Eating chocolate could bring down cholesterol levels in some people, a new analysis of eight studies shows.
But chocolate lovers shouldn't take the news as license to indulge. Chocolate only helped people who already had risk factors for heart disease, and only when consumed in modest amounts, Dr. Rutai Hui of the Chinese Academy of Medical Sciences and Peking Union Medical College in Beijing and colleagues found.
Several studies have suggested that chocolate may be good for you. One study released in March showed that among 19,300 people, those who ate the most chocolate had lower blood pressure and were less likely to suffer a stroke or heart attack over the next 10 years. But like the new analysis, that research came with caveats; the difference in chocolate consumption between the top and bottom chocolate-consuming groups was around 6 grams, or about one-seventh of a Hershey's milk chocolate bar.
In the new analysis, Hui and colleagues searched the medical literature to find studies that looked at how cocoa affected blood fats, or lipids, and found eight trials including 215 people. When all studies were analyzed together, the researchers found eating cocoa cut levels of LDL, or "bad" cholesterol, by about 6 mg/dL and reduced total cholesterol by the same amount. But cocoa had no effect on cholesterol in the three highest-quality studies.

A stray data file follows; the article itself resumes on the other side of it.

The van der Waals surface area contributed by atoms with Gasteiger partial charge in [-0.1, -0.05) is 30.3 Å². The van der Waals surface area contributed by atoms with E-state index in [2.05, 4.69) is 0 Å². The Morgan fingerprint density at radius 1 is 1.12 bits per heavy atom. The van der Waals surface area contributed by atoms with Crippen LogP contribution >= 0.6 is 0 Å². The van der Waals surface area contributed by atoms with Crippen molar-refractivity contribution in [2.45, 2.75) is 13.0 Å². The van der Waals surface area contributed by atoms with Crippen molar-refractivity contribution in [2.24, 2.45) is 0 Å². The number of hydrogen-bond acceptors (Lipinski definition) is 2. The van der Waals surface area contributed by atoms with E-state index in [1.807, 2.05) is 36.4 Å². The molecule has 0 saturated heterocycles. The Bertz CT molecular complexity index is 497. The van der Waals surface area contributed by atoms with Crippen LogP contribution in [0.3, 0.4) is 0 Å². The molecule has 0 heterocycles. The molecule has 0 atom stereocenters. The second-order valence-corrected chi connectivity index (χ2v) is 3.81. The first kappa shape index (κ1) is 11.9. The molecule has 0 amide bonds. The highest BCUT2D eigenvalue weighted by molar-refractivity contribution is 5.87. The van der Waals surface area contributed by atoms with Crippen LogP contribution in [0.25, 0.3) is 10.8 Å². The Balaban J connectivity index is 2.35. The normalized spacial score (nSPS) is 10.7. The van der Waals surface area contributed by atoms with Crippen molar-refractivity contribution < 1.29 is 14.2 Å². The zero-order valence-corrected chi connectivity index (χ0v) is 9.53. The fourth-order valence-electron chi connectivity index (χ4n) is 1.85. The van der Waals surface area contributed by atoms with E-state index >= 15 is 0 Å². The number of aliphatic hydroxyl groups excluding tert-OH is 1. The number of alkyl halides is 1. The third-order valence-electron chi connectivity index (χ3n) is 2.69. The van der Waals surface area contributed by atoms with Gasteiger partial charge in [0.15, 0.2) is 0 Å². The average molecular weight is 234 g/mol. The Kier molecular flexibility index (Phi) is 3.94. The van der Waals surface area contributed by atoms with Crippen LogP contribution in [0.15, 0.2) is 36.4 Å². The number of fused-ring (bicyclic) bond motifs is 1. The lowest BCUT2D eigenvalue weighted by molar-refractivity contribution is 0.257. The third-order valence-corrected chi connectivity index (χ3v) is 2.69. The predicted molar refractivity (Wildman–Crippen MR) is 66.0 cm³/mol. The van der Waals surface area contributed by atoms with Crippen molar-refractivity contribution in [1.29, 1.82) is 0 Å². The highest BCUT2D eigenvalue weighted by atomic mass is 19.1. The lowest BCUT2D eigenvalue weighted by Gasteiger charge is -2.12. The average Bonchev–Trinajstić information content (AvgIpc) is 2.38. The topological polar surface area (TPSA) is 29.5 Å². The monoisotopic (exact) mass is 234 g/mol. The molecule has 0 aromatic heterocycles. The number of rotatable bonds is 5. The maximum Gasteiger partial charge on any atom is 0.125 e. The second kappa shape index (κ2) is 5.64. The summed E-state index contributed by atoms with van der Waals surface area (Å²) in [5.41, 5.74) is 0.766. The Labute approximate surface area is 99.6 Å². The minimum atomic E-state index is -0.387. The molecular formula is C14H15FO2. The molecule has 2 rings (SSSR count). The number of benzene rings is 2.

Further analysis showed that only people who ate small amounts of cocoa, an amount containing 260 milligrams of polyphenols or less, experienced cholesterol lowering effects; people who consumed more showed no effect.
Polyphenols are antioxidant compounds found in fruits, vegetables, chocolate and red wine. A 1.25-ounce bar of milk chocolate contains about 300 milligrams of polyphenols.
The researchers also found that healthy people didn't get any cholesterol-lowering benefits from cocoa, but people with risk factors for heart disease, such as diabetes, saw their LDL cholesterol and total cholesterol drop by around 8 mg/dL each.
Eating moderate amounts of cocoa could be "a worthwhile dietary approach" for preventing high cholesterol in certain groups of people, Hui and colleagues conclude in a report in the American Journal of Clinical Nutrition.
"Future research efforts," they say, "should concentrate on higher-quality and more rigorous randomized trials with longer follow-ups to resolve the uncertainty regarding the clinical effectiveness. Then we can really eat chocolate without feeling guilty."